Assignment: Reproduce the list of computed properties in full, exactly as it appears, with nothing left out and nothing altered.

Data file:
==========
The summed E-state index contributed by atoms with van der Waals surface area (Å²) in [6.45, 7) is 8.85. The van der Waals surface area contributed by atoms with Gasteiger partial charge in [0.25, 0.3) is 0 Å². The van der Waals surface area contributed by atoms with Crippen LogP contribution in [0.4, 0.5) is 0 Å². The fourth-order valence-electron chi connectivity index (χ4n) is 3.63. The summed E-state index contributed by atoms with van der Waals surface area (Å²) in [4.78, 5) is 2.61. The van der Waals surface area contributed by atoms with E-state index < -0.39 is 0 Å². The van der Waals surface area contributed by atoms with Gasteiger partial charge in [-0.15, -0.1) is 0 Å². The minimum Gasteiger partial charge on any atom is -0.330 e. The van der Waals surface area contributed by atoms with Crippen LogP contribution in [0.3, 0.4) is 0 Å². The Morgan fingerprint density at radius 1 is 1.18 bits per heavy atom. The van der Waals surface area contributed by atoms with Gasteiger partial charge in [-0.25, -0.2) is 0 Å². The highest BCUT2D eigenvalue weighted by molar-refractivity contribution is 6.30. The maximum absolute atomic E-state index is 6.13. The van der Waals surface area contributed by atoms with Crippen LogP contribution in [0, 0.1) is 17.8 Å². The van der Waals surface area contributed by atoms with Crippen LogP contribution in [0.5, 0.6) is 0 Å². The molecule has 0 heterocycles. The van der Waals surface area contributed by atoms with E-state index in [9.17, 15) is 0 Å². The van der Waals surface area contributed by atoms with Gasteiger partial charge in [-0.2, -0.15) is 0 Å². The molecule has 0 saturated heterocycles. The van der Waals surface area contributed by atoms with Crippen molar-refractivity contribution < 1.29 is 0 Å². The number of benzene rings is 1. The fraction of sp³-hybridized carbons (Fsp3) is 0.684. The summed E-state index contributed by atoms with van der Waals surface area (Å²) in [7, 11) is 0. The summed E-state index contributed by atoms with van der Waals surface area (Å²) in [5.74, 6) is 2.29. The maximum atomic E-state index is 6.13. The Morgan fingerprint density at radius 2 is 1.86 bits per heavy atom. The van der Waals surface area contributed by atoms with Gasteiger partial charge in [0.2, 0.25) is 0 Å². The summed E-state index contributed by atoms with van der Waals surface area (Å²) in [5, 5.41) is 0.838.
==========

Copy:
The summed E-state index contributed by atoms with van der Waals surface area (Å²) in [6.45, 7) is 8.85. The van der Waals surface area contributed by atoms with Gasteiger partial charge in [0.25, 0.3) is 0 Å². The van der Waals surface area contributed by atoms with Crippen LogP contribution in [0.4, 0.5) is 0 Å². The fourth-order valence-electron chi connectivity index (χ4n) is 3.63. The summed E-state index contributed by atoms with van der Waals surface area (Å²) in [4.78, 5) is 2.61. The van der Waals surface area contributed by atoms with E-state index < -0.39 is 0 Å². The van der Waals surface area contributed by atoms with Gasteiger partial charge in [-0.15, -0.1) is 0 Å². The minimum Gasteiger partial charge on any atom is -0.330 e. The van der Waals surface area contributed by atoms with Crippen LogP contribution in [0.3, 0.4) is 0 Å². The Morgan fingerprint density at radius 1 is 1.18 bits per heavy atom. The van der Waals surface area contributed by atoms with Gasteiger partial charge in [-0.25, -0.2) is 0 Å². The highest BCUT2D eigenvalue weighted by molar-refractivity contribution is 6.30. The maximum absolute atomic E-state index is 6.13. The van der Waals surface area contributed by atoms with Crippen LogP contribution in [0, 0.1) is 17.8 Å². The van der Waals surface area contributed by atoms with Crippen LogP contribution in [0.5, 0.6) is 0 Å². The molecule has 0 heterocycles. The van der Waals surface area contributed by atoms with E-state index in [9.17, 15) is 0 Å². The van der Waals surface area contributed by atoms with Gasteiger partial charge in [-0.2, -0.15) is 0 Å². The molecule has 0 saturated heterocycles. The van der Waals surface area contributed by atoms with Crippen molar-refractivity contribution < 1.29 is 0 Å². The number of benzene rings is 1. The fraction of sp³-hybridized carbons (Fsp3) is 0.684. The summed E-state index contributed by atoms with van der Waals surface area (Å²) in [7, 11) is 0. The summed E-state index contributed by atoms with van der Waals surface area (Å²) in [5.74, 6) is 2.29. The maximum atomic E-state index is 6.13. The Morgan fingerprint density at radius 2 is 1.86 bits per heavy atom. The van der Waals surface area contributed by atoms with Gasteiger partial charge in [0.2, 0.25) is 0 Å². The summed E-state index contributed by atoms with van der Waals surface area (Å²) in [5, 5.41) is 0.838.